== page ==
Lisa Winter is an engineer, roboticist, and BattleBots veteran. That means she not only uses CAD and CAM in her regular business projects, but also in her hobby ventures and building destructive robots as well.
“I use Fusion360 to model personal projects, concepts for work, and even BattleBots. Fusion is so versatile; I design parts to be machined on my CNC, but also simple little items for around my house, or for my bike, that I can 3D print in under an hour,” she explains.
For most projects, Winter starts by doing a fast 2D sketch, “as if it were a visual PRD.” Then she moves to CAD to create all the different parts, where she pays close attention to designing for maufacturability. “I’ll spend most of my time placing the components, and making sure that the design can be manufactured, has a good user interface, can withstand the environment it’s designed for, etc. Maybe half the time I’ll use CAM, and the other half I send it to the 3D printer. It all depends on what the part is for.”
There are a number of reasons that CAD is important for building robots, and Winter has seen them all. “There are many things to consider when designing a BattleBot, and if you forget one your bot probably won’t last long. Your bot needs to be designed for offense, defense, stability, repairability, adaptability, and even appearance,” she explains. “I love putting my designs into CAD because I can iterate endlessly on spatial alignment and see potential collisions without wasting any money or resources on physical parts. Robotics can be quite exploratory, and it’s often hard to envision concepts if they are only sketched in 2D.”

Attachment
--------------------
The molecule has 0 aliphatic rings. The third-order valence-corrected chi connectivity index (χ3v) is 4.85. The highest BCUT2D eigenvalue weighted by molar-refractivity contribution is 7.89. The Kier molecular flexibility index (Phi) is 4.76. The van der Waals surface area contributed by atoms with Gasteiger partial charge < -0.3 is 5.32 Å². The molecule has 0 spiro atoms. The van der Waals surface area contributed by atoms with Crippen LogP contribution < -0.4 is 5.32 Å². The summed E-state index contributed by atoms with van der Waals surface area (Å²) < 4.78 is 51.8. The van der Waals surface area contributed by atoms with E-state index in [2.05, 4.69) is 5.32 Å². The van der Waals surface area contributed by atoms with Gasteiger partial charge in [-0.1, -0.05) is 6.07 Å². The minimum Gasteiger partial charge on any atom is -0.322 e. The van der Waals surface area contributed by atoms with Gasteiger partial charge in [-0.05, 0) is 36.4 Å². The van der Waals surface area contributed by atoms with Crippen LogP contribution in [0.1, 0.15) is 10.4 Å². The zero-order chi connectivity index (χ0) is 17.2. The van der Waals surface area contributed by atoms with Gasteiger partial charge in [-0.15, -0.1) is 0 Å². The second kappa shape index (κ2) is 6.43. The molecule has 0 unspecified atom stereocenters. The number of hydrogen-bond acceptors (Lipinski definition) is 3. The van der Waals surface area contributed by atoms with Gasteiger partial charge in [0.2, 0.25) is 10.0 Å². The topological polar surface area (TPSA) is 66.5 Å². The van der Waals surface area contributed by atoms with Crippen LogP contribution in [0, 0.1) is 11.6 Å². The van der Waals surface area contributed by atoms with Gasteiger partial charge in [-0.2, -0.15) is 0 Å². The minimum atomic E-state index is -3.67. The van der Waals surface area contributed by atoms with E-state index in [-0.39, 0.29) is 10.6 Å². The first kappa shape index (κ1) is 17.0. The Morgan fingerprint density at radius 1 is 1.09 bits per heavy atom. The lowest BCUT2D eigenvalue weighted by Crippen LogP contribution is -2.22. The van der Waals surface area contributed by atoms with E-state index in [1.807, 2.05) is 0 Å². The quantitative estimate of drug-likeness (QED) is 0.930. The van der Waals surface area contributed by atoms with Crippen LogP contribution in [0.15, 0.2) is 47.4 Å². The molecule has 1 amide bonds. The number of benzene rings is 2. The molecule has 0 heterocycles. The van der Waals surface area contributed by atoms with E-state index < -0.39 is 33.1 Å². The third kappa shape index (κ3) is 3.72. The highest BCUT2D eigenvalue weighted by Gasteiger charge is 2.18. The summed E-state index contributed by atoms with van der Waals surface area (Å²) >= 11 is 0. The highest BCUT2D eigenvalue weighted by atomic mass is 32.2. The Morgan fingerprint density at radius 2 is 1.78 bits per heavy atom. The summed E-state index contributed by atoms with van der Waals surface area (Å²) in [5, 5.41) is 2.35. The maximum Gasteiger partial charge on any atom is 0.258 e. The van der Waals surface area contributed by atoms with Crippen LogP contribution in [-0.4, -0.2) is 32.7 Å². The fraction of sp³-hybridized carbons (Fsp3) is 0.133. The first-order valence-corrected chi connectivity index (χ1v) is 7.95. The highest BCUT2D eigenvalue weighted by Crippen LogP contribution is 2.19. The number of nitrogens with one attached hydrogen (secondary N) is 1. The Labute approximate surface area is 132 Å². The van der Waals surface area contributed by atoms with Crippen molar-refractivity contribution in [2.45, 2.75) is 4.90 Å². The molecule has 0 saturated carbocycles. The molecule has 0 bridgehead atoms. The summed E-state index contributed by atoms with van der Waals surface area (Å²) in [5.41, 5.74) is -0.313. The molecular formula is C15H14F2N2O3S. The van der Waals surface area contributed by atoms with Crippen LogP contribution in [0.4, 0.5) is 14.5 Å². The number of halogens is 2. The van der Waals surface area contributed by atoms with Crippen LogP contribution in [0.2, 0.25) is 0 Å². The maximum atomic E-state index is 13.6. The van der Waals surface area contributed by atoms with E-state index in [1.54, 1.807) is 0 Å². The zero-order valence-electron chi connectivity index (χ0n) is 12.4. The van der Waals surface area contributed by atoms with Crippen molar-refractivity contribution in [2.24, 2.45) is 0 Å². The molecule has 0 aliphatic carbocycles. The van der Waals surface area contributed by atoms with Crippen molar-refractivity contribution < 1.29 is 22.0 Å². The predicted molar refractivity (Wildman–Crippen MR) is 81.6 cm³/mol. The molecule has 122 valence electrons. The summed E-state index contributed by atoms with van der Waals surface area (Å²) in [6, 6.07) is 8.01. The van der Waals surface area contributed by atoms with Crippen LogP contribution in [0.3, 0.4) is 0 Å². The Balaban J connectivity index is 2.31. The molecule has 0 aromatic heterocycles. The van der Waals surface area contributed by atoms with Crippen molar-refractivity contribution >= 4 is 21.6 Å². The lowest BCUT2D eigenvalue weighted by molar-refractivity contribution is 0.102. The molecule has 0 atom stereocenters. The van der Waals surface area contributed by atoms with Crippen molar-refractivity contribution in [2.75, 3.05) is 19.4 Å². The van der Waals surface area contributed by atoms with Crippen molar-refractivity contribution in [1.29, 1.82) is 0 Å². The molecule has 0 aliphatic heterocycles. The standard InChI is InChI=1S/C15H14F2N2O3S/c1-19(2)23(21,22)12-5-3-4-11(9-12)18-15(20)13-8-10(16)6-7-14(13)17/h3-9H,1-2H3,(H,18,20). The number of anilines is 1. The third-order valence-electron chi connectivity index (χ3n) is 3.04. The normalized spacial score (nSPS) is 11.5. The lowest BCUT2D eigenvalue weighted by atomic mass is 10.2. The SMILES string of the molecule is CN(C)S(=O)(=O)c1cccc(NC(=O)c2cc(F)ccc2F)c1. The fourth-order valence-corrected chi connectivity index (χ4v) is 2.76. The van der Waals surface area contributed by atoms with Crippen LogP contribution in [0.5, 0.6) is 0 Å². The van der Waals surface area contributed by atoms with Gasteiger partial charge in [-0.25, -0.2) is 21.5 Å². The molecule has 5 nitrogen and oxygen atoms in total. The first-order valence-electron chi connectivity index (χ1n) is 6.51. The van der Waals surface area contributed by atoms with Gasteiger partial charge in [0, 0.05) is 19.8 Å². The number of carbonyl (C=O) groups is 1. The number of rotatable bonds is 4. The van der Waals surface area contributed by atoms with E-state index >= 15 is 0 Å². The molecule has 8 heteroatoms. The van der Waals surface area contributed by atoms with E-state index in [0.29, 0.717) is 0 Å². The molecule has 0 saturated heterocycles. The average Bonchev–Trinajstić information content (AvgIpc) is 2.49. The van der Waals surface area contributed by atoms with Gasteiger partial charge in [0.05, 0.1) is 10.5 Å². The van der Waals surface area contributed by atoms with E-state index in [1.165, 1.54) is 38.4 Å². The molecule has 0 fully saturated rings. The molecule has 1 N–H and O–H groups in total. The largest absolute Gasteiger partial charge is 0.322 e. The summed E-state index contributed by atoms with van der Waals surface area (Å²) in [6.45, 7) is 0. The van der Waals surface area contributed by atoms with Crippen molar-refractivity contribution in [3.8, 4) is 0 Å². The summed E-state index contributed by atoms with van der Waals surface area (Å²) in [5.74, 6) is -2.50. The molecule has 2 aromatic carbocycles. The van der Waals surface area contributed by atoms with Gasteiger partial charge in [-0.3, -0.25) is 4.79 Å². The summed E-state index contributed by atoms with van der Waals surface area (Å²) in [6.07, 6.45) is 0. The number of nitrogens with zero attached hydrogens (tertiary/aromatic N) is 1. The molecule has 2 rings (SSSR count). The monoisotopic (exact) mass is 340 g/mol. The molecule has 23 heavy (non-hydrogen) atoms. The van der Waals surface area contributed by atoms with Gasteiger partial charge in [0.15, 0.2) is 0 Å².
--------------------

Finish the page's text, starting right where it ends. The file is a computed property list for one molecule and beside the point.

For her most recent 250lb robot, Mega Tento from Season 2 of BattleBots, Winter CNCed the entire chassis. “One of the major reasons for doing CAD was that it would be very fast to make spare parts,” she explains. “For smaller personal and/or work projects I usually send my design to the 3D printer first, because that way I can do lots of fast, cheap iterations. Once I get an iteration I like, then I’ll do the CAM”
“CAD makes revisions easy. If I find that my bolts are too short, I can simply import a longer one from the in-app McMaster button. I also love designing in CAD because it’s so easy to go from model to physical prototype. Once I am happy with the model I can press one button to send the design to my 3D printer, or I can go to the CAM tab and get my model ready for the Tormach CNC.”
Being an engineer and roboticist has its challenges. Winter says, “The first thing that comes to mind is time. There is never enough time, and I always have fun projects I want to work on. Sometimes there are opportunities to outsource, but it’s tricky as a designer and builder to feel comfortable doing that.”
Designing robots requires you to wear a number of different hats – everything from electrical and mechanical engineer to RC expert and quality control.
Winter didn’t have the bandwidth to enter a robot to fight in the current season of BattleBots, but she was a judge. “Being at BattleBots without a robot for the first time ever was a bit unsettling, but it was super fun being a judge and seeing all of my robot builder friends.” Even though she didn’t build a battling robot this year, Winter is still involved in robotics outside of her engineering day job. “I was introduced to a FIRST Robotics Team who was in need of a mentor, and so I’ve been building robots with them. I’ve also been inspired to build my own Power Wheels Race car for the next San Mateo Maker Faire.”
Keep an eye out for Lisa as she continues to make her presence known in both the worlds of robotics and engineering.